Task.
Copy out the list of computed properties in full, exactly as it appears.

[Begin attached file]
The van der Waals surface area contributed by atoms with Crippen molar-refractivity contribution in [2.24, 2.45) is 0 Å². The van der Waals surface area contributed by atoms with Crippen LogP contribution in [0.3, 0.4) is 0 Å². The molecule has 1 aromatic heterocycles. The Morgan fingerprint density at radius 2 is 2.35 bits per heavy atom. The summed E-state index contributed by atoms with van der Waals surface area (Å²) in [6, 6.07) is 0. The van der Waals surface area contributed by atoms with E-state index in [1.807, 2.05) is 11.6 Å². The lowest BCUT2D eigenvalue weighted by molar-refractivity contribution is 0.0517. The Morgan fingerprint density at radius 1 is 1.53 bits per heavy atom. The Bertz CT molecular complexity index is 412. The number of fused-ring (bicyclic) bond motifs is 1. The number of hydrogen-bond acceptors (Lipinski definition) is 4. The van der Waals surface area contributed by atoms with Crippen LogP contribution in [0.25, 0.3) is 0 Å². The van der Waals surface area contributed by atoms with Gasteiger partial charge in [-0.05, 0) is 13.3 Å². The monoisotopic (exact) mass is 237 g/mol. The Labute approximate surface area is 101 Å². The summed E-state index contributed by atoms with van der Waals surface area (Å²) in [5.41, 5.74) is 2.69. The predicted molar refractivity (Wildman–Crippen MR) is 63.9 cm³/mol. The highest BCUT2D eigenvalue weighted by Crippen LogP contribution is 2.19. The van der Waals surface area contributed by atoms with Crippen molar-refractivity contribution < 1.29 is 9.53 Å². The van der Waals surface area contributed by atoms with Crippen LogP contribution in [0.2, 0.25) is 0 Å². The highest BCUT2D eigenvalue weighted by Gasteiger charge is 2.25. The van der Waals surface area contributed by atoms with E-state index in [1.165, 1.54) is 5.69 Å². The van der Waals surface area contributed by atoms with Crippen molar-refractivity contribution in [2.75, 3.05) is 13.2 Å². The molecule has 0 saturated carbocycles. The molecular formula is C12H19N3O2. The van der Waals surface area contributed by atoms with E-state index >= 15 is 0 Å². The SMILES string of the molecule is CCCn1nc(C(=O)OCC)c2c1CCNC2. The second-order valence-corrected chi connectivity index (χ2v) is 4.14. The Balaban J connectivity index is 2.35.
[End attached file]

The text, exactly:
The van der Waals surface area contributed by atoms with Crippen molar-refractivity contribution in [2.24, 2.45) is 0 Å². The van der Waals surface area contributed by atoms with Crippen LogP contribution in [0.3, 0.4) is 0 Å². The molecule has 1 aromatic heterocycles. The Morgan fingerprint density at radius 2 is 2.35 bits per heavy atom. The summed E-state index contributed by atoms with van der Waals surface area (Å²) in [6, 6.07) is 0. The van der Waals surface area contributed by atoms with E-state index in [1.807, 2.05) is 11.6 Å². The lowest BCUT2D eigenvalue weighted by molar-refractivity contribution is 0.0517. The Morgan fingerprint density at radius 1 is 1.53 bits per heavy atom. The Bertz CT molecular complexity index is 412. The number of fused-ring (bicyclic) bond motifs is 1. The number of hydrogen-bond acceptors (Lipinski definition) is 4. The van der Waals surface area contributed by atoms with Crippen LogP contribution in [0.25, 0.3) is 0 Å². The van der Waals surface area contributed by atoms with Gasteiger partial charge in [-0.05, 0) is 13.3 Å². The monoisotopic (exact) mass is 237 g/mol. The Labute approximate surface area is 101 Å². The summed E-state index contributed by atoms with van der Waals surface area (Å²) in [5.41, 5.74) is 2.69. The predicted molar refractivity (Wildman–Crippen MR) is 63.9 cm³/mol. The highest BCUT2D eigenvalue weighted by Crippen LogP contribution is 2.19. The van der Waals surface area contributed by atoms with Crippen molar-refractivity contribution < 1.29 is 9.53 Å². The van der Waals surface area contributed by atoms with Crippen LogP contribution in [0.2, 0.25) is 0 Å². The highest BCUT2D eigenvalue weighted by Gasteiger charge is 2.25. The van der Waals surface area contributed by atoms with E-state index in [1.165, 1.54) is 5.69 Å². The van der Waals surface area contributed by atoms with Crippen molar-refractivity contribution in [2.75, 3.05) is 13.2 Å². The molecule has 0 saturated carbocycles. The molecular formula is C12H19N3O2. The van der Waals surface area contributed by atoms with E-state index >= 15 is 0 Å². The SMILES string of the molecule is CCCn1nc(C(=O)OCC)c2c1CCNC2. The second-order valence-corrected chi connectivity index (χ2v) is 4.14. The Balaban J connectivity index is 2.35.